"Unfortunately, it affected my play a little bit"
By mustang6560 on 1/29/13
The news out of Torrey Pines was less about Tiger Woods' 75th PGA Tour win and more about the dreadfully slow pace of play.
In the final round of the Farmers Insurance Open, Tiger was paired with Billy Horschel and Casey Wittenberg and it took them three hours and 45 minutes to play 11 holes. The group in front of them, which consisted of Erik Compton, Brad Fritsch, and Steve Marino, was playing so slow that they fell behind an entire hole of the group in front of them.
Following the round, Tiger admitted the slow pace affected his performance.
Well, the group ahead of us was a hole behind most of the entire back nine. I don't know if they were warned or not or they were timed. But we were just playing slow. We were just having to wait on every shot, so it got a little slow.The only silver lining for Tiger's group is they only had to play 11 holes. Had they needed to play a full 18 yesterday, then they were looking at a six-hour plus round of golf.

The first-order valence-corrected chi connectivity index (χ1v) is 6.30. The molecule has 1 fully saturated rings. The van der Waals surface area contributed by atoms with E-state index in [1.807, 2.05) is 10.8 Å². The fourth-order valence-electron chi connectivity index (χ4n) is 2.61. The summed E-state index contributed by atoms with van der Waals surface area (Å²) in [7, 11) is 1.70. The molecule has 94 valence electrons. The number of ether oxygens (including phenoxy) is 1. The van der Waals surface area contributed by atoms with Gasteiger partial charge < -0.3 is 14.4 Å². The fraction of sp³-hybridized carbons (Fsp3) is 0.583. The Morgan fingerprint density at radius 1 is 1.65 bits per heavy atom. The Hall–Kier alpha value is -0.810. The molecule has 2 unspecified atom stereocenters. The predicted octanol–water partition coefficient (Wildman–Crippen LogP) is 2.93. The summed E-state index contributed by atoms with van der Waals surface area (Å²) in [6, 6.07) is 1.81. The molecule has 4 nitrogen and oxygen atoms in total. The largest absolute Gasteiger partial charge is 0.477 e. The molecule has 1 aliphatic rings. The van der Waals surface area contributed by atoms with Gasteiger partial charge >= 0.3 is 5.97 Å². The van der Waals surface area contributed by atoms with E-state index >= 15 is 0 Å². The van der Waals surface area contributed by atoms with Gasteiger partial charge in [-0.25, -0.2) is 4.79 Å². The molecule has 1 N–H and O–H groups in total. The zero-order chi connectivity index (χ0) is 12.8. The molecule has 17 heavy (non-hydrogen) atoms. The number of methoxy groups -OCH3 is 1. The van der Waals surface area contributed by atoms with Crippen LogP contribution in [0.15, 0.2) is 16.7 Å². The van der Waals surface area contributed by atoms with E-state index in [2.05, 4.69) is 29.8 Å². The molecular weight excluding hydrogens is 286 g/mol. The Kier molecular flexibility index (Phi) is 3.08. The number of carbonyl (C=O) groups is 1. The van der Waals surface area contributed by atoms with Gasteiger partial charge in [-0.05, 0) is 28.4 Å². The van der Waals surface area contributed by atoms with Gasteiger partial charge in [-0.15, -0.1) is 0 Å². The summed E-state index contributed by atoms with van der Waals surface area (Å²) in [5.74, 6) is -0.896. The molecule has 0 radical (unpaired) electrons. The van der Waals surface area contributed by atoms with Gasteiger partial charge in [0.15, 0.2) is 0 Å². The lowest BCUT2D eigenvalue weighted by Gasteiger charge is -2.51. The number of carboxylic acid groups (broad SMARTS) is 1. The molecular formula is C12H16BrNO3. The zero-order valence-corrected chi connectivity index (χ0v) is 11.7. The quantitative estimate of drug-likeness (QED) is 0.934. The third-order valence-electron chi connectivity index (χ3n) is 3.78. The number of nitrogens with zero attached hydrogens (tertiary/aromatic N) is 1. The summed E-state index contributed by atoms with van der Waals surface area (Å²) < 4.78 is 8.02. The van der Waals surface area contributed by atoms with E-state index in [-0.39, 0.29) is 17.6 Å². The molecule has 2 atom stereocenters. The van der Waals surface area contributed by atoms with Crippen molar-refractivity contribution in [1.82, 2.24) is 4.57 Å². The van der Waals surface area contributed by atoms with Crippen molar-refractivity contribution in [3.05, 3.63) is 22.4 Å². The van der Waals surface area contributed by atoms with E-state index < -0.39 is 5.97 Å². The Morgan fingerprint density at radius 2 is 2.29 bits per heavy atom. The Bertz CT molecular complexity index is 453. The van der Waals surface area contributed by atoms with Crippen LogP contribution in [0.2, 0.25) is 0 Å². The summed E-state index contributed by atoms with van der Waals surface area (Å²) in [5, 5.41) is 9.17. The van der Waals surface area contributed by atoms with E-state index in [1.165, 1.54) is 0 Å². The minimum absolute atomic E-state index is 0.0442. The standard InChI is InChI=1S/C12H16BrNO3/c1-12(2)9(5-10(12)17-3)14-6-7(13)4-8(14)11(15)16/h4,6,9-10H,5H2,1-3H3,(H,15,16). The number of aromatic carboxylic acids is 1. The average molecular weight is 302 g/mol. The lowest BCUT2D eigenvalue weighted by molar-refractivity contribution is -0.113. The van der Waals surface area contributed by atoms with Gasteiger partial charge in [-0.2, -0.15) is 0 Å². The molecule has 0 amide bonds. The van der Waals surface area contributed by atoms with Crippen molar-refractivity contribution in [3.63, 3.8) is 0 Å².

Pace of play is a real problem for the PGA Tour, despite the commissioners official position on the issue. As the most successful golf circuit in the world, the Tour can't tolerate a six-hour plus round of golf. What example does that set for amateur golfers?
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[ comments ]
Anyone out there know if the fact that they didn't regroup the players for the final round so that 69' were playing together and 74's were playing together and so on I tend to notice I'm in a slow round if one of us including me is dropping 2 or more shots per hole. But it's getting more and more common. Especially since no one promotes a "brisk" pace. Some resort courses With the GPS fitted have a pace timer. One thing I am pleased about playing occasionlly in the USA is that occassionaly I have been informed how to speed up my play three clubs out of the cart if ball near the no buggy zones near greens
In the 1 acre sand traps you have in Florida etc.
I dont think they could because all the groups were on different holes.
It's not hard to identify the slow players in a group of PGA pros. You don't have to penalize everyone in the same group. The hard part is to penalize them with strokes, not cash. Tiger and the other top tier pros have to tale an outspoken stand. Otherwise, nothing will change. On the 17th hole at the Ryder Cup (final round, I believe), Jim Furyk was over his putt (an up-hill one) for at least 2 minutes. (He missed it.) What kind of message does that send to the hackers???
thank god for fast forward. I record all the golf I'm going to watch so I can fast forward to what I want to watch.
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